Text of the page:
Health Care in Canada

The government-run Canadian health insurance is called Medicare. Every Canadian is covered by Medicare. There are no copays, deductibles, or premiums. Access to care is based on medical need–not ability to pay. The plan covers all “medically necessary hospital and physician services.” There are five major categories of services not covered by Canada’s Medicare.

  • dental care
  • vision care
  • prescription drugs
  • in-home care
  • ambulance services

Supplemental coverage is provided to cover the cost of services not covered by Medicare for children, seniors, and those receiving social assistance.

Medicare isn’t managed by the federal government; instead, there are 13 provincial and territorial health plans. A Canadian province is like a state in America. Local governments are charged with administering a public health care plan for their citizens that complies with the requirements of the Canada Health Act. Each provincial and territorial insurance plan is free to determine which services it deems medically necessary. If a service is deemed medically necessary, the entire cost of that service is paid by the plan. The plans must cover someone throughout Canada and must offer some coverage outside of the country as well.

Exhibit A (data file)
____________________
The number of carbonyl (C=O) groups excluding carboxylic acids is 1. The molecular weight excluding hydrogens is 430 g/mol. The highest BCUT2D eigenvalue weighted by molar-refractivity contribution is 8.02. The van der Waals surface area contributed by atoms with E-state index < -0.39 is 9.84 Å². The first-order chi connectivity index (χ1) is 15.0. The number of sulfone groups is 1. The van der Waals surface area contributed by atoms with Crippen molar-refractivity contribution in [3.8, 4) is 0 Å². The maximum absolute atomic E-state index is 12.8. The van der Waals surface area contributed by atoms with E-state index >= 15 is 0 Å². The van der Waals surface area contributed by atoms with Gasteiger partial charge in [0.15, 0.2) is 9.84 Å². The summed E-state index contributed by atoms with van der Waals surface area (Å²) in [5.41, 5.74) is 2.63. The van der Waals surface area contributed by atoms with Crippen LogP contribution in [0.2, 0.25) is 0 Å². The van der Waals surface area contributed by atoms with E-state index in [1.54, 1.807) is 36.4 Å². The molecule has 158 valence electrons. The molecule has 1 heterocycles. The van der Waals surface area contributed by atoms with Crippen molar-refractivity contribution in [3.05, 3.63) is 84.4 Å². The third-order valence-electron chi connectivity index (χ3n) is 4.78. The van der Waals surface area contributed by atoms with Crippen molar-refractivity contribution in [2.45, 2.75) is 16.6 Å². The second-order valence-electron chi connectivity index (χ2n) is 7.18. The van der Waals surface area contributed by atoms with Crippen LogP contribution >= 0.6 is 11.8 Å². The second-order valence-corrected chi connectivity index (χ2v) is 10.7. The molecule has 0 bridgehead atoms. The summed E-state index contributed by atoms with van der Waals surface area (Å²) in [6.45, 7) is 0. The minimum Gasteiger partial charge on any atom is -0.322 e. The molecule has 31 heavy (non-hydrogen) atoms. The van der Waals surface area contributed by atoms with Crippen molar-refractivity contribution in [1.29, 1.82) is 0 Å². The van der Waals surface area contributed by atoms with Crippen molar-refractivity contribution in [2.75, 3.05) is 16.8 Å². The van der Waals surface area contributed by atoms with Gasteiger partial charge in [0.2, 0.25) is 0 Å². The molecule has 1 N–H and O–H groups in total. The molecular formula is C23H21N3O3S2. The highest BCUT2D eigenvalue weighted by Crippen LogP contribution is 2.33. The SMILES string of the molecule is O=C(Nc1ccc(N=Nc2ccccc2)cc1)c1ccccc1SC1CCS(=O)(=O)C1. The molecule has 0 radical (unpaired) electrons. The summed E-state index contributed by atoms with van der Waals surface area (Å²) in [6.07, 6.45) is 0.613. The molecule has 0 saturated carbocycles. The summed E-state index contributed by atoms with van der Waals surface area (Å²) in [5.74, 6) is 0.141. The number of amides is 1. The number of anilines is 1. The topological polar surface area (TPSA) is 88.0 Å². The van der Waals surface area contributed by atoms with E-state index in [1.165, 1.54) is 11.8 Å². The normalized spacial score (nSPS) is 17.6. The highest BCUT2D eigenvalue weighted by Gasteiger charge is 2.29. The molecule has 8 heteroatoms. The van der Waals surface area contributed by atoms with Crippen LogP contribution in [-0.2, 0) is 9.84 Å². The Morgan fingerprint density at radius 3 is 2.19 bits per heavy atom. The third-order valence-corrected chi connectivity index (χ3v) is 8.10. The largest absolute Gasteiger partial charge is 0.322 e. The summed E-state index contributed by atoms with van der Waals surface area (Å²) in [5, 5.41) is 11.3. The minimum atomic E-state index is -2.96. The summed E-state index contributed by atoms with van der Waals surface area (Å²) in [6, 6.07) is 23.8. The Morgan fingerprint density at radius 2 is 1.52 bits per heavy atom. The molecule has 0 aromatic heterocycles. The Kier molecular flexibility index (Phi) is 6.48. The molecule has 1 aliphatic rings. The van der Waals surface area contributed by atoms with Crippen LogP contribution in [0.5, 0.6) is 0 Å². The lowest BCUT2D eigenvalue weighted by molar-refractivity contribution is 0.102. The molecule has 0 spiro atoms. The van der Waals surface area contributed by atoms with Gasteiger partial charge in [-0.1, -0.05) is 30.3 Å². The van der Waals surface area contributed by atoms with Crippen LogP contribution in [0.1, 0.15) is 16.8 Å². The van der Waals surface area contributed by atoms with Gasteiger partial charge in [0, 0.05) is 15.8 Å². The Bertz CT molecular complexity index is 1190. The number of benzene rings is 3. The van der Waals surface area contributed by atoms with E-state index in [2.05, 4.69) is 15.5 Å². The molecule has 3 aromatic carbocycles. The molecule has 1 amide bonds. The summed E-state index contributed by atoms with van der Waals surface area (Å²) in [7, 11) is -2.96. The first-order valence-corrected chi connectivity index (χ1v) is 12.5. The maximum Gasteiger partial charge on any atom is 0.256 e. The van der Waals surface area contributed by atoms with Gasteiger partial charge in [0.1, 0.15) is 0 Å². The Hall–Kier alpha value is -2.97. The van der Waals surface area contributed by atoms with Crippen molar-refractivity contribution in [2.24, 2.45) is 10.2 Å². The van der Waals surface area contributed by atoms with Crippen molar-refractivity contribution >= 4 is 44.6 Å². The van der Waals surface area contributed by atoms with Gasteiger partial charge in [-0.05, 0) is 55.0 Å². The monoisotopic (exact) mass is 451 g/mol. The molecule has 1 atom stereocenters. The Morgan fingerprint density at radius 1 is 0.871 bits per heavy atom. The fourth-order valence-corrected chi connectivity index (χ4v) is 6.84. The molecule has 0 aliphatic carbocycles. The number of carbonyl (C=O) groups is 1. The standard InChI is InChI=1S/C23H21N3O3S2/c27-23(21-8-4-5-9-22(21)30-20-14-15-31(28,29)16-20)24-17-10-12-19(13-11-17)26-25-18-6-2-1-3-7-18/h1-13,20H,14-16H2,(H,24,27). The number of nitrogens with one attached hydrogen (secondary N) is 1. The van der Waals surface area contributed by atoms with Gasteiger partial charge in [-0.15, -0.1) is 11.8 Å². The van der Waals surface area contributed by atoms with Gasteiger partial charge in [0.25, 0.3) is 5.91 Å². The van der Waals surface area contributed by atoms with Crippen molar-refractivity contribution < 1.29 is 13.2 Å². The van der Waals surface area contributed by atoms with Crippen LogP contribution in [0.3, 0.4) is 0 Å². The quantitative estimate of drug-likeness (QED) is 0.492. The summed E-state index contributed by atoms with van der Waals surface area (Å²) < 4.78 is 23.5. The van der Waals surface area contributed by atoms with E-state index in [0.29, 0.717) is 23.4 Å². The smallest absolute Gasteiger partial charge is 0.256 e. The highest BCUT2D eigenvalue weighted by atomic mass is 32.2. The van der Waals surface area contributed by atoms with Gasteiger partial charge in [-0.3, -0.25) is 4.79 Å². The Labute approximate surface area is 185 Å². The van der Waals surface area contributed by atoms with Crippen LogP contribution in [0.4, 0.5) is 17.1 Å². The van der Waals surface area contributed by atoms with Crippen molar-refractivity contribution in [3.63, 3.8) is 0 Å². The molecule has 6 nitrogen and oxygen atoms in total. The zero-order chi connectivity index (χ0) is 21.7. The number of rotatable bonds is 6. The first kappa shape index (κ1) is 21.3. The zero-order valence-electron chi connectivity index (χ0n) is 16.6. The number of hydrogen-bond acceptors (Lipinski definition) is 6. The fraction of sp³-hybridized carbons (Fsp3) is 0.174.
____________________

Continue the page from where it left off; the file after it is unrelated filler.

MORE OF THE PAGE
The federal government provides funding to the provinces and territories through the Canada Health Transfer (CHT). Payments made through the CHT are made on an equal per capita basis. This means that each health insurance plan is given the same amount of federal dollars for each person enrolled in its plan. Beginning in 2017, payments made through the CHT are guaranteed to grow by at least three percent annually.

Here’s information about wait times and customer satisfaction.

Since prescriptions aren’t covered by Canada’s public insurance plans, there are a host of entities responsible for providing medications. So, Canada is second to the US in cost of medicines.

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